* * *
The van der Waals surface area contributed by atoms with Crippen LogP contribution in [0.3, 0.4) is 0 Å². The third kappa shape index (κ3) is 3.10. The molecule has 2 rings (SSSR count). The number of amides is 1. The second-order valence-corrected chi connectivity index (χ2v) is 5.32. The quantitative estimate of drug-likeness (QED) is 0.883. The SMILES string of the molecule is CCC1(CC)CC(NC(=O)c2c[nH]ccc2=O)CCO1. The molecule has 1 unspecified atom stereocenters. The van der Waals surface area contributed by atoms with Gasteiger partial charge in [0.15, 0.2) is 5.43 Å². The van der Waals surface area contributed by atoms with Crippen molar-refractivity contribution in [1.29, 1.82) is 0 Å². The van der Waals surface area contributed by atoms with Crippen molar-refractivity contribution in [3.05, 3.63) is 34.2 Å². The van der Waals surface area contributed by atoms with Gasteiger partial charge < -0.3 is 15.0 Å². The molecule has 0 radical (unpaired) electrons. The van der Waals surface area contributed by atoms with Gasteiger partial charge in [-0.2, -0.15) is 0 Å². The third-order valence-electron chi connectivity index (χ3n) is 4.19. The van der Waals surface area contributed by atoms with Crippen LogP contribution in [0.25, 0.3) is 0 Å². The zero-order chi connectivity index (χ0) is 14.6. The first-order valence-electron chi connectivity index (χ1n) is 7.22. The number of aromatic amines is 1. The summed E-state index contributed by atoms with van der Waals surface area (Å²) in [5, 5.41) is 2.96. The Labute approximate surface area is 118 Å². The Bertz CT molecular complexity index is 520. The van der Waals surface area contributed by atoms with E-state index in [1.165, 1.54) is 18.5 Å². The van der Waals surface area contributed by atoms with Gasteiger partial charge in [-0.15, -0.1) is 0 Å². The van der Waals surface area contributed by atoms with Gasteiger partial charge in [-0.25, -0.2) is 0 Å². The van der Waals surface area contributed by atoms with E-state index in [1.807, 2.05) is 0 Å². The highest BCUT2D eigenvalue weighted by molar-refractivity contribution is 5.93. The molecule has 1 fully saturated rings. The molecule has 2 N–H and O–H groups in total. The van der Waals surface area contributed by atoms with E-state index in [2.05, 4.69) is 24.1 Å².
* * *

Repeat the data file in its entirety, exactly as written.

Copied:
The van der Waals surface area contributed by atoms with Crippen LogP contribution in [0.3, 0.4) is 0 Å². The third kappa shape index (κ3) is 3.10. The molecule has 2 rings (SSSR count). The number of amides is 1. The second-order valence-corrected chi connectivity index (χ2v) is 5.32. The quantitative estimate of drug-likeness (QED) is 0.883. The SMILES string of the molecule is CCC1(CC)CC(NC(=O)c2c[nH]ccc2=O)CCO1. The molecule has 1 unspecified atom stereocenters. The van der Waals surface area contributed by atoms with Gasteiger partial charge in [0.15, 0.2) is 5.43 Å². The van der Waals surface area contributed by atoms with Crippen molar-refractivity contribution in [1.29, 1.82) is 0 Å². The van der Waals surface area contributed by atoms with Crippen molar-refractivity contribution in [3.05, 3.63) is 34.2 Å². The van der Waals surface area contributed by atoms with Gasteiger partial charge < -0.3 is 15.0 Å². The molecule has 0 radical (unpaired) electrons. The van der Waals surface area contributed by atoms with Gasteiger partial charge in [-0.2, -0.15) is 0 Å². The third-order valence-electron chi connectivity index (χ3n) is 4.19. The van der Waals surface area contributed by atoms with Crippen LogP contribution in [0.25, 0.3) is 0 Å². The zero-order chi connectivity index (χ0) is 14.6. The first-order valence-electron chi connectivity index (χ1n) is 7.22. The number of aromatic amines is 1. The summed E-state index contributed by atoms with van der Waals surface area (Å²) in [5, 5.41) is 2.96. The Labute approximate surface area is 118 Å². The Bertz CT molecular complexity index is 520. The van der Waals surface area contributed by atoms with E-state index in [1.165, 1.54) is 18.5 Å². The van der Waals surface area contributed by atoms with Gasteiger partial charge in [-0.15, -0.1) is 0 Å². The van der Waals surface area contributed by atoms with Gasteiger partial charge in [-0.25, -0.2) is 0 Å². The van der Waals surface area contributed by atoms with E-state index in [1.807, 2.05) is 0 Å². The highest BCUT2D eigenvalue weighted by molar-refractivity contribution is 5.93. The molecule has 1 fully saturated rings. The molecule has 2 N–H and O–H groups in total. The van der Waals surface area contributed by atoms with E-state index in [2.05, 4.69) is 24.1 Å².